Naval graves

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Orlaith17
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Naval graves

Post by Orlaith17 » Sat Apr 23, 2022 10:01 am

I was visiting a local cemetery recently taking photos of Commonwealth graves when I spotted some unusual ones amongst them. All are naval. Some are dated between WW1and WW2 but some are earlier. Earliest death is 1905. Ship he died on was named HMS Cornwallis. I have looked up names of all of the ships and identified them. It would seem sone of the men who are named on the graves died in wartime incidents. What I am asking about is which organisation provided the grave markers as they are not CWG. They are cross shaped with a circular piece. There is a black metal diamond shape bolted on which is engraved with name of man, ship, and date of death. Also engraved at top of metal plaque is what looks like IHS in what looks like a Gothic script. At bottom under the writing is a cross shape with equal length arms and a circle around where they join. In sime of the placques, the cross and IHS inscription are painted vivid red. I wondered if a religious organisation may have provided the stones? Interested in any information and I can provide photos. Thanks in advance.

AndrewP
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Re: Naval graves

Post by AndrewP » Sat Apr 23, 2022 10:07 am

Does it resemble any of the pictures seen on this webpage which lists a few interpretations of IHS.

https://cemeterysymbolism.wordpress.com/2012/12/03/ihs/

ALl the best,

AndrewP

Currie
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Re: Naval graves

Post by Currie » Sat Apr 23, 2022 3:45 pm

If you don’t have any luck here maybe The Scottish Military Research Group - Commemorations Project could help. http://warmemscot.s4.bizhat.com/

Their old forum was the The Scottish War Graves Project. http://scottishwargraves.s5.bizhat.com/

Maybe a search of each site for the names you have will produce something?

Alan

Orlaith17
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Location: Highlands

Re: Naval graves

Post by Orlaith17 » Sat Apr 23, 2022 5:56 pm

Thank you for replies folks. Andrew, inscription does look similar to top one in link you sent. I think it looks like Greek reference toJesus from brief research I did. Currie, I am not sure these are actually war graves as none of the deaths seem to have occurred during WW1 or WW1. I was confused by these stones among Commonwealth War Graves ones, which they arent, but are military graves. More interested in finding if grave markers were provided by a Christian military society or similar……just an interest in the history really.

WilmaM
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Re: Naval graves

Post by WilmaM » Sat Apr 23, 2022 8:44 pm

The CWGC have a page about the different Headstones and Markers used by the commission in different areas.

https://www.cwgc.org/our-work/blog/what ... ar-graves/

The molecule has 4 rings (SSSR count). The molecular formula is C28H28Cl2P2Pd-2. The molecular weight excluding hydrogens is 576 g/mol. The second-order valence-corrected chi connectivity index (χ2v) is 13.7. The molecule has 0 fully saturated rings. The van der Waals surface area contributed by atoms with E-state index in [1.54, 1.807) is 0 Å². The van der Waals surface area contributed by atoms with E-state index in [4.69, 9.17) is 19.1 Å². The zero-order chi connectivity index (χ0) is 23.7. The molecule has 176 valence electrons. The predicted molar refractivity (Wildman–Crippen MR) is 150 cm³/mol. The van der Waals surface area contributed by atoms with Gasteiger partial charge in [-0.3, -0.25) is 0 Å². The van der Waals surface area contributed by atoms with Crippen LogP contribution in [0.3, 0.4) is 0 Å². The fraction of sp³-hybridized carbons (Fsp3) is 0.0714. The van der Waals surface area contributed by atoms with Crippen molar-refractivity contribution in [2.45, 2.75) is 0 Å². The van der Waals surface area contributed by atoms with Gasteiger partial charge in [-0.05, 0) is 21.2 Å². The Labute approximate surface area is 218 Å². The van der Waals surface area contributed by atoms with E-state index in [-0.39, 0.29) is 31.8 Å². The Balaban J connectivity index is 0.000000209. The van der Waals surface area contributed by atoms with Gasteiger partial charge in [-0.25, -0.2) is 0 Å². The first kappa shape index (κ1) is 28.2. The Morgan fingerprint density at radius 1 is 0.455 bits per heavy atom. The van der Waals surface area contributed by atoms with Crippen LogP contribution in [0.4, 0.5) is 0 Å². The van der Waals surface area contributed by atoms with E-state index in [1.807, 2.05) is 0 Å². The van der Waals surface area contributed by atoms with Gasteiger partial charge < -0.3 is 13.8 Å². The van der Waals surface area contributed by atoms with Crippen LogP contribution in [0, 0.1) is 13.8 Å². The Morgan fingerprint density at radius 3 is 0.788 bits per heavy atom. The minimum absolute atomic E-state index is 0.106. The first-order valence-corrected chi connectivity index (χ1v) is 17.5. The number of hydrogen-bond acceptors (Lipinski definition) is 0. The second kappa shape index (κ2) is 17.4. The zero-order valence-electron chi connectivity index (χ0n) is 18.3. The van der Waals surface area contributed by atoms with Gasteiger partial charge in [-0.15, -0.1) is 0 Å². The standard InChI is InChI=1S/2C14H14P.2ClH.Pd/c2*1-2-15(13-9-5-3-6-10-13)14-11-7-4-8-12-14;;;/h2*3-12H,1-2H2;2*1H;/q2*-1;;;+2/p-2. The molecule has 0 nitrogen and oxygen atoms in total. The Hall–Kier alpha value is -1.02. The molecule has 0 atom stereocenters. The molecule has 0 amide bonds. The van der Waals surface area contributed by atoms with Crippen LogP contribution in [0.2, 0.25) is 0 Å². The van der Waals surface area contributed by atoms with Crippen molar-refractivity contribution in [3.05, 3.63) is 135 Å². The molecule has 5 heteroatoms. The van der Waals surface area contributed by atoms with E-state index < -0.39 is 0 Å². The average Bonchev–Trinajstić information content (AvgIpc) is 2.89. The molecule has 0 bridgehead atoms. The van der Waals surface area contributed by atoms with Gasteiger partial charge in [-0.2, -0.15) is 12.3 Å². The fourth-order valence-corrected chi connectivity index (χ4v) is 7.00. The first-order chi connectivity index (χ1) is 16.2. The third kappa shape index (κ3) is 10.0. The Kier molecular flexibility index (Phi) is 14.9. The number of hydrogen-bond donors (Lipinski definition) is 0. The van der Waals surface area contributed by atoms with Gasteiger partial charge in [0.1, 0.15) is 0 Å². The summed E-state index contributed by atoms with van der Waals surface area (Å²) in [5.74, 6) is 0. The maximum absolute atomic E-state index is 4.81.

The Admiralty markers sound like what you describe:
Admiralty markers - erected by the Admiralty on some Royal Navy graves before the CWGC headstone was designed. - erected by the Admiralty on some Royal Navy graves before the CWGC headstone was designed.
On our travels around cemeteries we have discovered many CGWC stones, but none like you describe, the most curious was the familiar CWGC standard stone shape , but in Double and Triple formant [ seems to have been experimental, and never became standard].

Further 'googling' found me this page:
https://mycornerofsuffolk.wordpress.com ... t-shotley/
It has a close up photo of a marker for a young naval casualty from HMS Ganges, the Royal Naval Shore Training Establishment that was based in Shotley from 1906 through to 1976.
It sounds exactly like your ones.
Wilma

Orlaith17
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Location: Highlands

Re: Naval graves

Post by Orlaith17 » Sun Apr 24, 2022 12:20 am

Thank you Wilma. The Suffolk page link images down about 12th or 13th pics are of stones exactly the same as the ones I am asking about. Looks like they were all for young boys, but some of the ones in cemetery here were older; 29, 35, 41. Youngest listed was “Boy, First Class, aged 16”. There were different ships named. The cemetery is in Invergordon, which has a long standing naval history and is a deep water port for cruise ships nowadays. It may well be that training accidents or similar took place. Thank you for that interesting link. Much appreciated.

Orlaith17
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Location: Highlands

Re: Naval graves

Post by Orlaith17 » Sun Apr 24, 2022 1:00 am

Wilma, thank you once again. I just looked at CWGC link you sent above and yes, the stones I saw are certainly asmiralty markers. I had no idea the CWGC used so many different styles of markers, though I knew about the flat ones in Boulogne cemetery as my great uncle is buried there.
I am planning to do a lot more research into Invergordon aa a port prior to WW1 and WW2 and try to find out about ships based there at different times.
Many thanks for your help.

WilmaM
Posts: 1800
Joined: Fri Dec 17, 2004 10:46 am
Location: Falkirk area

Re: Naval graves

Post by WilmaM » Mon Oct 24, 2022 1:47 pm

We are on holiday in the Black Isle, my crew were exploring the cemetery beside the Gaelic chapel in Cromarty.
They came across more of the grave markers that you found in Invergordon. Various ships but most were pre 1914.
Wilma

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